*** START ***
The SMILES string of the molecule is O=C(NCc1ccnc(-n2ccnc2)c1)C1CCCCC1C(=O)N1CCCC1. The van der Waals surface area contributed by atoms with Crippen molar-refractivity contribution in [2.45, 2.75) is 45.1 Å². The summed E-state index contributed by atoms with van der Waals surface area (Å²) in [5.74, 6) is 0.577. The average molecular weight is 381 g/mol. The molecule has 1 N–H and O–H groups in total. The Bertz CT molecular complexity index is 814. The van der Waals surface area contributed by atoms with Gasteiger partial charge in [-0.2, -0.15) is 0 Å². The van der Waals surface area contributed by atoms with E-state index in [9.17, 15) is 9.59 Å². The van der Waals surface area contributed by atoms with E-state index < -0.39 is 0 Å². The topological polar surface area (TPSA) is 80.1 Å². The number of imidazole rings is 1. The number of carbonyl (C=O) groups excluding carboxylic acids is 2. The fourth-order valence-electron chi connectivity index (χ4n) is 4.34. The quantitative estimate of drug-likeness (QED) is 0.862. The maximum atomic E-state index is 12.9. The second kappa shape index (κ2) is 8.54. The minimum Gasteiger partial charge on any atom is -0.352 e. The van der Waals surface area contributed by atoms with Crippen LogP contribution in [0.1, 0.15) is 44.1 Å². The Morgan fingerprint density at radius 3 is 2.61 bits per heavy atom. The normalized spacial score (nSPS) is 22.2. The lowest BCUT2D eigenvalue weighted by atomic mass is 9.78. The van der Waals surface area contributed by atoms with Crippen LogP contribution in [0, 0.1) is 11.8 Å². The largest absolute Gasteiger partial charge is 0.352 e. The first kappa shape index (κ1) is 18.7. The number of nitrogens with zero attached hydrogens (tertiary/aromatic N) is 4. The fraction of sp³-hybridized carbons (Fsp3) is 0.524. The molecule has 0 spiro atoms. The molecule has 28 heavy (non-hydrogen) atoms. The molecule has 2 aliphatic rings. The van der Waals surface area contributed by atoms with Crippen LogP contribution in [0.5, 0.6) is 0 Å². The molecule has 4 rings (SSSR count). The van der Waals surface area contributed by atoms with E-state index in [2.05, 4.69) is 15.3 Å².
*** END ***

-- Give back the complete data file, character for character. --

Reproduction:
The SMILES string of the molecule is O=C(NCc1ccnc(-n2ccnc2)c1)C1CCCCC1C(=O)N1CCCC1. The van der Waals surface area contributed by atoms with Crippen molar-refractivity contribution in [2.45, 2.75) is 45.1 Å². The summed E-state index contributed by atoms with van der Waals surface area (Å²) in [5.74, 6) is 0.577. The average molecular weight is 381 g/mol. The molecule has 1 N–H and O–H groups in total. The Bertz CT molecular complexity index is 814. The van der Waals surface area contributed by atoms with Gasteiger partial charge in [-0.2, -0.15) is 0 Å². The van der Waals surface area contributed by atoms with E-state index in [9.17, 15) is 9.59 Å². The van der Waals surface area contributed by atoms with E-state index < -0.39 is 0 Å². The topological polar surface area (TPSA) is 80.1 Å². The number of imidazole rings is 1. The number of carbonyl (C=O) groups excluding carboxylic acids is 2. The fourth-order valence-electron chi connectivity index (χ4n) is 4.34. The quantitative estimate of drug-likeness (QED) is 0.862. The maximum atomic E-state index is 12.9. The second kappa shape index (κ2) is 8.54. The minimum Gasteiger partial charge on any atom is -0.352 e. The van der Waals surface area contributed by atoms with Crippen LogP contribution in [0.1, 0.15) is 44.1 Å². The Morgan fingerprint density at radius 3 is 2.61 bits per heavy atom. The normalized spacial score (nSPS) is 22.2. The lowest BCUT2D eigenvalue weighted by atomic mass is 9.78. The van der Waals surface area contributed by atoms with Crippen LogP contribution in [0, 0.1) is 11.8 Å². The largest absolute Gasteiger partial charge is 0.352 e. The first kappa shape index (κ1) is 18.7. The number of nitrogens with zero attached hydrogens (tertiary/aromatic N) is 4. The fraction of sp³-hybridized carbons (Fsp3) is 0.524. The molecule has 0 spiro atoms. The molecule has 28 heavy (non-hydrogen) atoms. The molecule has 2 aliphatic rings. The van der Waals surface area contributed by atoms with Crippen LogP contribution in [0.5, 0.6) is 0 Å². The molecule has 4 rings (SSSR count). The van der Waals surface area contributed by atoms with E-state index in [2.05, 4.69) is 15.3 Å².